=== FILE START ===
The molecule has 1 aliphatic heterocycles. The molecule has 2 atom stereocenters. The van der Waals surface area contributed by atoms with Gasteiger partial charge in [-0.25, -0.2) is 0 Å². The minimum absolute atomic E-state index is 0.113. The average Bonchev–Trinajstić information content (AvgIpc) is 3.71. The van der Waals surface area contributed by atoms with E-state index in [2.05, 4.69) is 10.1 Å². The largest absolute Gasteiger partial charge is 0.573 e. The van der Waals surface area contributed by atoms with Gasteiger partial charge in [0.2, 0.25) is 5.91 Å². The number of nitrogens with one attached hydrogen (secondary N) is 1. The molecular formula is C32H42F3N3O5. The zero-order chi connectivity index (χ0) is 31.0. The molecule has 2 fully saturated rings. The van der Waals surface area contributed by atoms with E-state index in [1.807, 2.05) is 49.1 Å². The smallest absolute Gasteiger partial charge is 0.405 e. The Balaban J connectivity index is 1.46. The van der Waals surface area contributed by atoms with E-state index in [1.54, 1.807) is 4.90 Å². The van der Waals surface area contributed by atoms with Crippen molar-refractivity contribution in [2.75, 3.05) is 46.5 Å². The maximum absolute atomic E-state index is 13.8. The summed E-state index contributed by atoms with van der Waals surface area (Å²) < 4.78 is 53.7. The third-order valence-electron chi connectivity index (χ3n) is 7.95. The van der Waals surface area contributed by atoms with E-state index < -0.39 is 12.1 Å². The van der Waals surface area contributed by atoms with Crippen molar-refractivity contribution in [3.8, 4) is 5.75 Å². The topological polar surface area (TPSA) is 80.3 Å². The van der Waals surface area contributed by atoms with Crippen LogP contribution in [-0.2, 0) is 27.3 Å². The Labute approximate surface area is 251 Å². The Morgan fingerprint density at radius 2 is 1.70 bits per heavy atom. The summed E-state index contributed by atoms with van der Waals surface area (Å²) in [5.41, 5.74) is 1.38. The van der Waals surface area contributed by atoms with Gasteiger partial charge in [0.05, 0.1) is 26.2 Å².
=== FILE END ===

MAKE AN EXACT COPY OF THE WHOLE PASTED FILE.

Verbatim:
The molecule has 1 aliphatic heterocycles. The molecule has 2 atom stereocenters. The van der Waals surface area contributed by atoms with Gasteiger partial charge in [-0.25, -0.2) is 0 Å². The minimum absolute atomic E-state index is 0.113. The average Bonchev–Trinajstić information content (AvgIpc) is 3.71. The van der Waals surface area contributed by atoms with E-state index in [2.05, 4.69) is 10.1 Å². The largest absolute Gasteiger partial charge is 0.573 e. The van der Waals surface area contributed by atoms with Gasteiger partial charge in [0.2, 0.25) is 5.91 Å². The number of nitrogens with one attached hydrogen (secondary N) is 1. The molecular formula is C32H42F3N3O5. The zero-order chi connectivity index (χ0) is 31.0. The molecule has 2 fully saturated rings. The van der Waals surface area contributed by atoms with E-state index in [1.807, 2.05) is 49.1 Å². The smallest absolute Gasteiger partial charge is 0.405 e. The Balaban J connectivity index is 1.46. The van der Waals surface area contributed by atoms with E-state index in [1.54, 1.807) is 4.90 Å². The van der Waals surface area contributed by atoms with Crippen molar-refractivity contribution in [2.75, 3.05) is 46.5 Å². The maximum absolute atomic E-state index is 13.8. The summed E-state index contributed by atoms with van der Waals surface area (Å²) < 4.78 is 53.7. The third-order valence-electron chi connectivity index (χ3n) is 7.95. The van der Waals surface area contributed by atoms with E-state index < -0.39 is 12.1 Å². The van der Waals surface area contributed by atoms with Crippen molar-refractivity contribution in [3.8, 4) is 5.75 Å². The topological polar surface area (TPSA) is 80.3 Å². The van der Waals surface area contributed by atoms with Crippen LogP contribution in [-0.2, 0) is 27.3 Å². The Labute approximate surface area is 251 Å². The Morgan fingerprint density at radius 2 is 1.70 bits per heavy atom. The summed E-state index contributed by atoms with van der Waals surface area (Å²) in [5.41, 5.74) is 1.38. The van der Waals surface area contributed by atoms with Gasteiger partial charge in [0.05, 0.1) is 26.2 Å².